Finally, at the end of this paragraph it is stated "all combinations of the previous steps that included the reasoning step were considered genuine", I wonder why the academic level of the students is not considered in the categorisation (since their resolutions are not available, at least the relative difficulty of the activity should be considered).  In this sense, in that paragraph the authors refer to the TIMSS categorisation based on cognitive domains, which is interesting, because the TIMSS categorisation allows to classify an activity according to the activity expected by the solver (according to his/her age), while this is not the case in the categorisation proposed in this study.

The part devoted to the reliability of the analysis is clear, and the authors' presentation of these details is appreciated.

In relation to the results, there are, especially in the second part (section 3.2), some things that I find doubtful, but I will not dwell on them here because they are related to the doubts regarding the analysis instruments used. It would be interesting, however, if the authors could provide some examples and more information about those items that have been categorised in block 1 but do not include reasoning in their resolution. This section deserves a major revision.

Discussion

Regarding the discussion of the results concerning the first research objective: the findings are, in my opinion, extremely drastic, and include such strong sentences as "the six publishers analysed systematically ignore the first content block, which refers to the processes, methods and attitudes in mathematics". If this is true, it is extremely important, since it concerns a transversal block of contents. Hence my doubts (which I have already pointed out above), is it possible that there may be activities that have been categorised in a specific block of contents but that intersect with block 1?

Concerning the second objective, I find some confusion in the discussion of results. As formulated in the abstract and at the end of the introduction, the second objective is to identify to what extent these tests evaluate the steps of the mathematical problem solving process. However, in the discussion section, the authors state that the second objective refers to "the analysis of the type of PS model that is proposed in the didactic guides". Indeed, the following lines the authors finally explain clearly what has been done in this study: to analyse to which extent the questionnaires proposed in the teacher's guides include activities that explicitly encourage students to carry out certain procedures linked to the problem solving process (I would add, moreover, that the analysis focuses on verbal arithmetic problems). I recommend the authors to revise, in the light of this comment, both the title and the formulation of the second objective, because (although the objectives formulated in the paper are relevant and interesting) what they actually do is this. This will avoid confusion in the reading of the introduction and methodology sections.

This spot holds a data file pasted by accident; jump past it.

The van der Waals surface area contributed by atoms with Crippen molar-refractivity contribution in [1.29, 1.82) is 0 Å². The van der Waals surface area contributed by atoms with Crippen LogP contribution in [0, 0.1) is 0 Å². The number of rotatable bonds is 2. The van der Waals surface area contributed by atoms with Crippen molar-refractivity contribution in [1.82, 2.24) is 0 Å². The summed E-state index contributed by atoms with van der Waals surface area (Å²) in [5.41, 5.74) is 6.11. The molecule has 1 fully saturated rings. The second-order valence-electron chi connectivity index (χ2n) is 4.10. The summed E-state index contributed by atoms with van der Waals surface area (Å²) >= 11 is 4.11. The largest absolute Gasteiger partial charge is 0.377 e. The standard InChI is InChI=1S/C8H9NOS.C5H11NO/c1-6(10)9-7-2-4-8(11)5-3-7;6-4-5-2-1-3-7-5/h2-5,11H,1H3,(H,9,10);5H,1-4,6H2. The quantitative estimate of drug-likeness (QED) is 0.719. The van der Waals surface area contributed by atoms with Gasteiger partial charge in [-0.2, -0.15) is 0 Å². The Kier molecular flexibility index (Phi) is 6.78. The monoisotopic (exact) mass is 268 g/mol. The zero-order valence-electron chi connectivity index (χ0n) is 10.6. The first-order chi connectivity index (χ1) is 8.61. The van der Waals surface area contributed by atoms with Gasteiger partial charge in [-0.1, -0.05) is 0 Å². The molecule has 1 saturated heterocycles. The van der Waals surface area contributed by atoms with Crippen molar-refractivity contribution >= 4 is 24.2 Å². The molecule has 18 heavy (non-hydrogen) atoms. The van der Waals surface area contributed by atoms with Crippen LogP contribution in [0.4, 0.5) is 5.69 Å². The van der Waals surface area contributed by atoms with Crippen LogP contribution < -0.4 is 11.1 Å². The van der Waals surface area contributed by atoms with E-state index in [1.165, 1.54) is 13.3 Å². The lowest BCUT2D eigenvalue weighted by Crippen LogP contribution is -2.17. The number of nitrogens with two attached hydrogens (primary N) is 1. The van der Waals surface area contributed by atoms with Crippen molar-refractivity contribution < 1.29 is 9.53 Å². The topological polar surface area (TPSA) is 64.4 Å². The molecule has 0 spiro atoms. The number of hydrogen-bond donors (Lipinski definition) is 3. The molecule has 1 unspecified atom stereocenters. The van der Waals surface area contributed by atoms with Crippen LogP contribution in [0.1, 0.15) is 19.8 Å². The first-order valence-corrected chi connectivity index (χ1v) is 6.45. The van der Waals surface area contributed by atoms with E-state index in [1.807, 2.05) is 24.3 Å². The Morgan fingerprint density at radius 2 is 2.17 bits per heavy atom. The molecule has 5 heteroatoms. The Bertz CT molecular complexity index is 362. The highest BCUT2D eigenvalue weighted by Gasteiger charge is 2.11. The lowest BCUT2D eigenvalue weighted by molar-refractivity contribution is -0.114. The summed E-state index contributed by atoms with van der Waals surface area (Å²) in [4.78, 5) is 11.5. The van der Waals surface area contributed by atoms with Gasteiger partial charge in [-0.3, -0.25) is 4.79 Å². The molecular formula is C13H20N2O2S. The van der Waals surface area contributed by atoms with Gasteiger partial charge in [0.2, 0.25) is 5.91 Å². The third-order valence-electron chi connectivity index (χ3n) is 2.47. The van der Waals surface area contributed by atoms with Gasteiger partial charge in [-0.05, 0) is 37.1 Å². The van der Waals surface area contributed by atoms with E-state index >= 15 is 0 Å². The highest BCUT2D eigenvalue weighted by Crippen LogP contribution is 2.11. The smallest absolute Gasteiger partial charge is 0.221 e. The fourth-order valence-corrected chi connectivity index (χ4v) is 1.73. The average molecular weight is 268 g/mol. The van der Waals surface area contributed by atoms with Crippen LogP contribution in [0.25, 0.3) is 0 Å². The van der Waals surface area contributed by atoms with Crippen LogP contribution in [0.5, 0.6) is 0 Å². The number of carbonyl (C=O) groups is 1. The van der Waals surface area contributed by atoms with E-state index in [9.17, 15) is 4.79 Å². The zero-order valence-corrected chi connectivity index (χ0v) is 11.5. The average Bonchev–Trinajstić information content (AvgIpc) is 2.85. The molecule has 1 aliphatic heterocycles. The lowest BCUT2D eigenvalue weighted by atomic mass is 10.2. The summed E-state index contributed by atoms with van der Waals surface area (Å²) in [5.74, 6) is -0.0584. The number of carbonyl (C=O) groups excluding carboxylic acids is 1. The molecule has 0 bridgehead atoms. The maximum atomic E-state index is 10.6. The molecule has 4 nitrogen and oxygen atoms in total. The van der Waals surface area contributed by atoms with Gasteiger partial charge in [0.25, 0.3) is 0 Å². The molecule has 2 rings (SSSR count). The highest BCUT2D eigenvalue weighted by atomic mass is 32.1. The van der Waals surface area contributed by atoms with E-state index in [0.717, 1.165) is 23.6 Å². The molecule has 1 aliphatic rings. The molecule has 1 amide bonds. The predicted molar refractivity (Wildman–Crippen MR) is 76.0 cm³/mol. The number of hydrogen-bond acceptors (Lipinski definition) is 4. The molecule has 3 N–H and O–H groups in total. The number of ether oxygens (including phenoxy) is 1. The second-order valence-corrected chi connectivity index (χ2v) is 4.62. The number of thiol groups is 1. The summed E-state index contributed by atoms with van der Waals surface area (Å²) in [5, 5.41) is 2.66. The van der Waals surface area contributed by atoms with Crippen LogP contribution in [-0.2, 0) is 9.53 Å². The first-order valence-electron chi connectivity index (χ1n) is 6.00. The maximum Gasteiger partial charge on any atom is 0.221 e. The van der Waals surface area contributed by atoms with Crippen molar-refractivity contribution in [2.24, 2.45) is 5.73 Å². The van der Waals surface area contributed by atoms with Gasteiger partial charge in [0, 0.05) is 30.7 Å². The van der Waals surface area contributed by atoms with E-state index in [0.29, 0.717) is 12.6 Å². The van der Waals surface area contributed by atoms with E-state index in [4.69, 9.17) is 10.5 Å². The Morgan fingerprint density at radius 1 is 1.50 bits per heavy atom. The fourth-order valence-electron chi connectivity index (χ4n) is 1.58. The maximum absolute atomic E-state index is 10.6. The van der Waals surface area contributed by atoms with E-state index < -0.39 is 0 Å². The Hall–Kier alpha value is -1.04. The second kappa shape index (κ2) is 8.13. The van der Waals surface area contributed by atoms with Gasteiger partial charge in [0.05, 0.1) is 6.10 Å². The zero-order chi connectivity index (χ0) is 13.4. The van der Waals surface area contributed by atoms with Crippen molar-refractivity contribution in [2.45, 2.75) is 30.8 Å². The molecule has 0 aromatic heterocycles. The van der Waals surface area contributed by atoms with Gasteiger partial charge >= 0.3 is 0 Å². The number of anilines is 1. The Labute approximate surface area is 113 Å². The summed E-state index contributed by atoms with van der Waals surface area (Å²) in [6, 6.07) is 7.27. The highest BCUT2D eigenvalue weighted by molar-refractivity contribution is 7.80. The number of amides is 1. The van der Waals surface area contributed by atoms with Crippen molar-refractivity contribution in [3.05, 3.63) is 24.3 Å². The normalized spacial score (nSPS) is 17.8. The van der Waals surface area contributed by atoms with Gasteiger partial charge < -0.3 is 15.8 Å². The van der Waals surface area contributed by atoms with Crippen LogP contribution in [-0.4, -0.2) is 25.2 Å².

Finally, in relation to the discussion section, I think it would be very interesting for the authors to contrast their results with other studies focusing on the performance and/or attitudes of the students in relation to PS and, even, focusing on the teacher's knowledge of PS, in order to draw conclusions about the implications of the approach of the teacher's guides in the teaching and learning process of mathematics.

The section devoted to the limitations of the study and future lines of research is gratefully acknowledged.

 

References

González, E. M. L., Guerrero, A. C., & Yáñez, J. C. (2015). La resolución de problemas en los libros de texto: un instrumento para su análisis. Avances de investigación en educación matemática, (8).

Lepik, M., Grevholm, B. & Viholainen, A. (2015). Using textbooks in the mathematics classroom – the teachers’ view. Nordic Studies in Mathematics Education, 20 (3-4), 129-156.

Polya, G. (2004). How to solve it: A new aspect of mathematical method (Vol. 85). Princeton university press.

Schoenfeld, A. H. (1991). On mathematics as sense-making: An informal attack on the unfortunate divorce of formal and informal mathematics. In J. F. Voss, D. N. Perkins, & J. W. Segal (Eds.), Informal reasoning and education (pp. 311–343). Hillsdale, NJ: Lawrence Erlbaum Associates

Schoenfeld, A. H., & Sloane, A. H. (Eds.). (2016). Mathematical thinking and problem solving. Routledge.

Villella, J. A., & Contreras, L. C. (2005). La selección y uso de libros de texto: un desafío para el profesional de la enseñanza de la matemática. Gaceta de la RSME 8(2), 419-433.

 

Author Response

  

Author Response File: Author Response.pdf

Reviewer 2 Report